The Grass is Singing
By Doris Lessing
Doris May Lessing was a British-Zimbabwean novelist. She was born to British parents in Iran, where she lived until 1925. Her family then moved to Southern Rhodesia, where she remained until moving in 1949 to London, England. Her novels include The Grass Is Singing (1950), the sequence of five novels collectively called Children of Violence (1952–1969), The Golden Notebook (1962), The Good Terrorist (1985), and five novels collectively known as Canopus in Argos: Archives (1979–1983).
“The Grass is Singing” is a novel by Doris Lessing that explores the life of a white farming family in Southern Rhodesia (now Zimbabwe) during the 1940s. The story follows the life of Mary Turner, a white woman who marries a poor farmer named Dick Turner and moves to his farm to live with him.
Mary struggles to adapt to the harsh and isolating environment of the farm and soon becomes bored and unhappy with her life. She begins to have an affair with a black servant named Moses and becomes increasingly disenchanted with her husband and her marriage.
As tensions between the white and black communities rise, Mary becomes increasingly isolated and alienated from those around her. She sinks deeper into despair and madness, and eventually commits a violent act that leads to her own death.
The novel explores themes of race, gender, power, and identity, and is considered a powerful commentary on the social and political tensions of colonial Africa. It is also a powerful exploration of the human psyche, and the ways in which isolation and despair can drive a person to the brink of madness. Overall, “The Grass is Singing” is a haunting and thought-provoking work that continues to resonate with readers today.
Mary Turner: The main character of the novel, Mary is a white woman who marries Dick Turner and moves to his farm in Southern Rhodesia. She struggles to adapt to the harsh and isolating environment of the farm and becomes increasingly unhappy and disenchanted with her life. She has an affair with a black servant named Moses and eventually commits a violent act that leads to her own death.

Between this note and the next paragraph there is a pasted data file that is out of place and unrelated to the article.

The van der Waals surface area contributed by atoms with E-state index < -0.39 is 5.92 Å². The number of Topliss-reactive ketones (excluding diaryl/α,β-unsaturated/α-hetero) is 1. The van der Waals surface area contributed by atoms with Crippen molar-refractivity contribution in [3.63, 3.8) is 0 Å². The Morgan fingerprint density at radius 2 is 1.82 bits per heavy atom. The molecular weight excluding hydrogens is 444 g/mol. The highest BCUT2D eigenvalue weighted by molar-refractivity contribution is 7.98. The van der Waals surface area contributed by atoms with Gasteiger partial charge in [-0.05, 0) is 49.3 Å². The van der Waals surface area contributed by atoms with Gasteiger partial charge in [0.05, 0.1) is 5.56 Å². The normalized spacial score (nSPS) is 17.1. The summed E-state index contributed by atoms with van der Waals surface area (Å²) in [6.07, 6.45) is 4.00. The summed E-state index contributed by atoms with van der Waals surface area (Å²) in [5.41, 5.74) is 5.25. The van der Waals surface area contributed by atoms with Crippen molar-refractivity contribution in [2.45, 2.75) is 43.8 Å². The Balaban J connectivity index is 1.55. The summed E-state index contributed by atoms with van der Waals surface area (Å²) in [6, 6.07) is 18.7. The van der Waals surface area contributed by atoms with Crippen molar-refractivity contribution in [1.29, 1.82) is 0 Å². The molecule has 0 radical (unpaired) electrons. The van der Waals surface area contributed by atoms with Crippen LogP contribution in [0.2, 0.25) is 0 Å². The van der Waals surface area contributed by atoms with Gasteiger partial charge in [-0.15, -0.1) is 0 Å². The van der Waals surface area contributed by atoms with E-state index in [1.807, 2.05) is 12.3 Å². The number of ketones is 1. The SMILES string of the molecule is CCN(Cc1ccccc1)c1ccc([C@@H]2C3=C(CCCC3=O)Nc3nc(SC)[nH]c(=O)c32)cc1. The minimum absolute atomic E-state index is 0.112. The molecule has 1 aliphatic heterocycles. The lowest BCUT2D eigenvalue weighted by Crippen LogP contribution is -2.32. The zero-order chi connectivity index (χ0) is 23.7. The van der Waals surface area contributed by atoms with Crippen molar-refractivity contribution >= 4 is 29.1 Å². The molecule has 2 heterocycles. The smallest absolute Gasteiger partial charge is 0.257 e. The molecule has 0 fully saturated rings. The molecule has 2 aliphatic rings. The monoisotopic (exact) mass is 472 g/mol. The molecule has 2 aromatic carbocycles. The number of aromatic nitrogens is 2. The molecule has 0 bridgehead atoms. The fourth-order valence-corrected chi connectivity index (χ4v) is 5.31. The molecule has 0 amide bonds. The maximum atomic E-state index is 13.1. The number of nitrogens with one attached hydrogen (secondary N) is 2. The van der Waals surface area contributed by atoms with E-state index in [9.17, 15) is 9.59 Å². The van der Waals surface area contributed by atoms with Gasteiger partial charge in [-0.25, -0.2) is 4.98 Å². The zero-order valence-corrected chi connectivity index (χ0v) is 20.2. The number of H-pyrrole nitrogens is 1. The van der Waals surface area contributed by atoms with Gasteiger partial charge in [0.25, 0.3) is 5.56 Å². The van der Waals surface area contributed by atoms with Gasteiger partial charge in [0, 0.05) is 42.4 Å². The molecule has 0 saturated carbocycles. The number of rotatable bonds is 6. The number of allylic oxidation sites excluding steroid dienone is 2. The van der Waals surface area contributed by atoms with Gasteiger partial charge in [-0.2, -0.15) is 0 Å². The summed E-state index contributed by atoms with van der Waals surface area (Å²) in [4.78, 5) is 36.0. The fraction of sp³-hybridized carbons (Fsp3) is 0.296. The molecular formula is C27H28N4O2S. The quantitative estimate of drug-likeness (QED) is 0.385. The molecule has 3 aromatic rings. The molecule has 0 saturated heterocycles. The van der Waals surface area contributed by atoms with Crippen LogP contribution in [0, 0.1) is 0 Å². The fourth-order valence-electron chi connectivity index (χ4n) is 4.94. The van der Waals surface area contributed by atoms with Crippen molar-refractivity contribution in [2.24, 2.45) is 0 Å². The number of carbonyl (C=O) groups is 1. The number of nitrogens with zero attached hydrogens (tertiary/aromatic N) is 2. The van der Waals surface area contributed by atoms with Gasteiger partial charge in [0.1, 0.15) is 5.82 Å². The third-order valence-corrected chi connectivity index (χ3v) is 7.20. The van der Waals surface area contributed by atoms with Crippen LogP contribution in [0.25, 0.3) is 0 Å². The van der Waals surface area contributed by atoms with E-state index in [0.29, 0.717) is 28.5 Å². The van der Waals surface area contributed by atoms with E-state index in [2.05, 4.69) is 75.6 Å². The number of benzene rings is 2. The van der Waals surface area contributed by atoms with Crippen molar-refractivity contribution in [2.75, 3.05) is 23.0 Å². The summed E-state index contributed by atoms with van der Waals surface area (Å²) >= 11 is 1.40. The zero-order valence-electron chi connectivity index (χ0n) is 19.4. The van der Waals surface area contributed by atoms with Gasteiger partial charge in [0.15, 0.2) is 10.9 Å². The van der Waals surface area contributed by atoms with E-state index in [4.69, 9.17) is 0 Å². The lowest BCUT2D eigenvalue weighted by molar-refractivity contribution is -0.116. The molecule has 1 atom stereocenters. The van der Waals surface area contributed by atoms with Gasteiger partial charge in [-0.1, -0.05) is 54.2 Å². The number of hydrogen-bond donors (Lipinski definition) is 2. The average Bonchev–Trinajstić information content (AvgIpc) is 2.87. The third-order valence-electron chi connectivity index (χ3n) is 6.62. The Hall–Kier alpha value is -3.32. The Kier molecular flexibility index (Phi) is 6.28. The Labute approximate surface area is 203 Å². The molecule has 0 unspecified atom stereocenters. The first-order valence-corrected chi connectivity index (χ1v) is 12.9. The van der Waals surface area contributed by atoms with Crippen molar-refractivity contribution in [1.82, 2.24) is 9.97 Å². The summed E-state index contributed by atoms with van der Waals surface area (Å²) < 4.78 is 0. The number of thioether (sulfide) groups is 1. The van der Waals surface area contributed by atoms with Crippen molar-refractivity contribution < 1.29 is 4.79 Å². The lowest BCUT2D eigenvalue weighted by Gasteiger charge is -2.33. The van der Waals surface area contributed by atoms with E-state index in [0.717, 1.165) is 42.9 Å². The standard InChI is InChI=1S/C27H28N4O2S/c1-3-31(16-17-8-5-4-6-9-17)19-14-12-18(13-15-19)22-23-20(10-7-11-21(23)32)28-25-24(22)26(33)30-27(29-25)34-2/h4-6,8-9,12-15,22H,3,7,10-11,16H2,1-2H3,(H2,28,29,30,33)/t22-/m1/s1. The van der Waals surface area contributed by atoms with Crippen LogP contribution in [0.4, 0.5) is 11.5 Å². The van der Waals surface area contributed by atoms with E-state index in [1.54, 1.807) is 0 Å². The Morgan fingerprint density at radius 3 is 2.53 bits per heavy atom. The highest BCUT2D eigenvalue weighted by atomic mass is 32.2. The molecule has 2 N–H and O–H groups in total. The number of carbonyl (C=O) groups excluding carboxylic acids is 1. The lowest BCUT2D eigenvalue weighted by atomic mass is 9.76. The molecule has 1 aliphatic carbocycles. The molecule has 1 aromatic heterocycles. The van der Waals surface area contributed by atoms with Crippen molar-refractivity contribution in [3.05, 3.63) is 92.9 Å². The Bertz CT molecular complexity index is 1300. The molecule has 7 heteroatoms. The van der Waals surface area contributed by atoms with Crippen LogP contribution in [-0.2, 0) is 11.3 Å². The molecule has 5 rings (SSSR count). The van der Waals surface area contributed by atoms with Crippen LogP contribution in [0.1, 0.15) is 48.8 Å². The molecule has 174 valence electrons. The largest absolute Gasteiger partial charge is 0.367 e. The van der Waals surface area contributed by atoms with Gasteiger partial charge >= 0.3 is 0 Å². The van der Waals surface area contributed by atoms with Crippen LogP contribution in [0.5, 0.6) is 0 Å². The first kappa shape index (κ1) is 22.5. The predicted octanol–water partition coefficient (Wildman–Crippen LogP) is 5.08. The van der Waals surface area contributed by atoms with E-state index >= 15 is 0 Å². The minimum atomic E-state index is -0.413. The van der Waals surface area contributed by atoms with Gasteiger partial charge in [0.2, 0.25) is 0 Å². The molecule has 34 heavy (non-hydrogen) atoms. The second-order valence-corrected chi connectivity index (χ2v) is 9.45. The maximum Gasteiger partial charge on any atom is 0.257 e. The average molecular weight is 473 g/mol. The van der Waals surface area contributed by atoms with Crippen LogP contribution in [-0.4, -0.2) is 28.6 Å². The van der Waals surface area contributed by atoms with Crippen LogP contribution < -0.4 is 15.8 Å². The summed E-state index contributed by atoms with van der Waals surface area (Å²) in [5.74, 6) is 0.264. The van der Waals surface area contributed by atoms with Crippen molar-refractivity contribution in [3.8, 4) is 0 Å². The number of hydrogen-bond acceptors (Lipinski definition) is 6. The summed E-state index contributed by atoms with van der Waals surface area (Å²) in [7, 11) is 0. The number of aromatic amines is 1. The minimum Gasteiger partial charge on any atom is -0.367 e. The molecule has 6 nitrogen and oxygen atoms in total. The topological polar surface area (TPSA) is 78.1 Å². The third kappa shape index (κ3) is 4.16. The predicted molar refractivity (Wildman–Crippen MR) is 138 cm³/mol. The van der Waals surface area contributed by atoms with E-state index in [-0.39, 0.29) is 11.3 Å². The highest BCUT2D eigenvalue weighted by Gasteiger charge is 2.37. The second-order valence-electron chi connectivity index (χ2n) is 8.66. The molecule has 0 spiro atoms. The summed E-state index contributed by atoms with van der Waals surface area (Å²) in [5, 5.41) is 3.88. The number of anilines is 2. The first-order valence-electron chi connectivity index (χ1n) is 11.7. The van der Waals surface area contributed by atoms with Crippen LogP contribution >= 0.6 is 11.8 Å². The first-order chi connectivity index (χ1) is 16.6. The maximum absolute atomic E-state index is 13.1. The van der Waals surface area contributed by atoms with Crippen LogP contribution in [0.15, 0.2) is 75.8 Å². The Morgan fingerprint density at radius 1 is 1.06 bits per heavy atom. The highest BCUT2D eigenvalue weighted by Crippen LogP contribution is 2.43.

Dick Turner: Mary’s husband, Dick is a poor farmer who owns the farm where they live. He is a simple man who loves his wife but struggles to understand her and the changing social and political landscape of colonial Africa.
Moses: A black servant who works on the Turner farm, Moses is a complex character who is both respected and feared by the other characters in the novel. He has an affair with Mary but ultimately distances himself from her and the violent events that unfold.
Charlie Slatter: A white neighbor and friend of Dick’s, Charlie is a racist and misogynistic man who embodies the worst aspects of colonial society. He is a catalyst for much of the violence and tension in the novel.
Betty Byrd: A white woman who works as a journalist in Southern Rhodesia, Betty is a symbol of the changing times and the growing resistance to colonial rule. She is a friend of Mary’s and serves as a foil to the other white characters in the novel.
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